Diamonds in the Rough
Successful Redevelopment at Former Military Bases
Former United States Department of Defense (DOD) military bases represent highly desirable properties for redevelopment due to their locations—often on the waterfront—and neighborhood-sized acreage. Many former bases are in varying stages of realignment and closure, such as the Naval Surface Warfare Center White Oak in Maryland, Naval Station Treasure Island in California, and Charleston Naval Complex in South Carolina. While these properties are valuable from a redevelopment perspective, they also present challenges caused by environmental impacts from military operations. A key to the successful redevelopment of former DOD properties is the involvement of a knowledgeable environmental team that is well-versed in the complexities of the cleanup process.
A solid understanding of the Comprehensive Environmental Response, Compensation, and Liability Act (CERCLA, also known as Superfund) is the foundation of a successful DOD site cleanup. From the Preliminary Assessment to the Land Use Control Remedial Design, the environmental team must be familiar with the nuances of decisions made during the CERCLA process. Early involvement in the DOD site cleanup program is crucial to advocate for remedial action that will support future site use. Opportunities to provide input on DOD documents such as the feasibility study can reduce or avoid the need for additional remediation post-transfer helping steer the DOD toward remedial actions that support future use without cumbersome restrictions. A forward-thinking environmental team will consider not just the immediate future use, but also the potential long-term effects of evolving regulations, emerging contaminants, and sea level rise.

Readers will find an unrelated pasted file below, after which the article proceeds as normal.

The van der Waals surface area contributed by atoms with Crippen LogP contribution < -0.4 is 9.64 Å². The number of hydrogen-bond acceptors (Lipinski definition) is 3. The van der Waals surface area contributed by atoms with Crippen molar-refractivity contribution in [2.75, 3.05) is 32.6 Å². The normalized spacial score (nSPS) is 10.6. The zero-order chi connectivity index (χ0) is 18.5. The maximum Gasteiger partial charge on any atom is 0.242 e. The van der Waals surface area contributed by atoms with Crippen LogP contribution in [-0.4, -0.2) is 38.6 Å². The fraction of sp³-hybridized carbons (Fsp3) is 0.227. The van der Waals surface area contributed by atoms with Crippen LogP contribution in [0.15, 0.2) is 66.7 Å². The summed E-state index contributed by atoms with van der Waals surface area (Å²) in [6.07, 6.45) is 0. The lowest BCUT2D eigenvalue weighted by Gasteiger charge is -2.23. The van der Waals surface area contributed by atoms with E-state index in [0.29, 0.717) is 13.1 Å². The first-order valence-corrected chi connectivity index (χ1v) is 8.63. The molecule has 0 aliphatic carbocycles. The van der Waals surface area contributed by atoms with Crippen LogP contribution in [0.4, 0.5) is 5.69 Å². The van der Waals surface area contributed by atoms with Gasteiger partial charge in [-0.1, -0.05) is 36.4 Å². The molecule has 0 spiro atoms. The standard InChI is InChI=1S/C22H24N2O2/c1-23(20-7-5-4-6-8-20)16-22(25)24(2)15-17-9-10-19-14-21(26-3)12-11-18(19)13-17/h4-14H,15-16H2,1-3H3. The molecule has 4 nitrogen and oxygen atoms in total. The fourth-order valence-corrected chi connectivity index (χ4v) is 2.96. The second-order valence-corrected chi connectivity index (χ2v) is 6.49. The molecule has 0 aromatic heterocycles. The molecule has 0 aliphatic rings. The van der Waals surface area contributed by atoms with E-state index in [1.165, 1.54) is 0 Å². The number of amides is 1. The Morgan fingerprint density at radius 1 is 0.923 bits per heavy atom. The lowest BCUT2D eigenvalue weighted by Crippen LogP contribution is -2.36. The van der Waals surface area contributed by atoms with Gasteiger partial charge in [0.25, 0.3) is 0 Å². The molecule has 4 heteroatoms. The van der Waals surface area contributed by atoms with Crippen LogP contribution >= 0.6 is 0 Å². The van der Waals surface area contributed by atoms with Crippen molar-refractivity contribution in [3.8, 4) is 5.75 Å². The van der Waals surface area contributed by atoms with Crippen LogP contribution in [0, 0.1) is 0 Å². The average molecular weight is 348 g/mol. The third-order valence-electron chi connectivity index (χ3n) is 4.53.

Expertise in the CERCLA process is crucial when analyzing a site’s suitability for development and identifying potential roadblocks for future site use. DOD sites may involve complex contaminants, including radiological impacts, per- and polyfluoroalkyl substances (PFAS), and munitions, in addition to the chemicals of concern typical at former industrial properties. Engaging an environmental team that possesses knowledge of these contaminants and understands the potential hazard considerations and future land use obstacles is integral to the success of industrial redevelopment projects.
Additionally, an experienced environmental team can help review land use restriction language, compile clearly defined and fair post-transfer responsibilities, and collaborate with project attorneys and stakeholders to contextualize land use restrictions for the proposed development. The project may also require negotiations to realign overextended restrictions or an environmental investigation to overcome restrictions limiting the desired development. By involving environmental experts in the CERCLA process, the team can confirm contamination areas are appropriately remediated prior to property transfer, which helps avoid the transfer of open environmental sites or sites lacking comprehensive closure documentation.
Langan possesses the expertise needed to help clients redevelop desirable yet cumbersome former military properties, providing early involvement in the base closure process, a thorough understanding of the CERCLA process, and experience crafting reasonable and well-defined post-transfer obligations.
Christopher Glenn, PE, LEED GA, ENV SP has nearly 25 years of experience as an environmental engineer and project manager for environmental assessment, remediation, and risk mitigation projects, specializing in solving environmental challenges that arise on brownfield, closed landfill, former military, and dry cleaner impacted sites.
Grace Stafford has over seven years of experience in the redevelopment and management of former military sites in the San Francisco Bay Area. She manages environmental compliance, stakeholder communications, and technical document peer review to drive successful redevelopment on former military sites.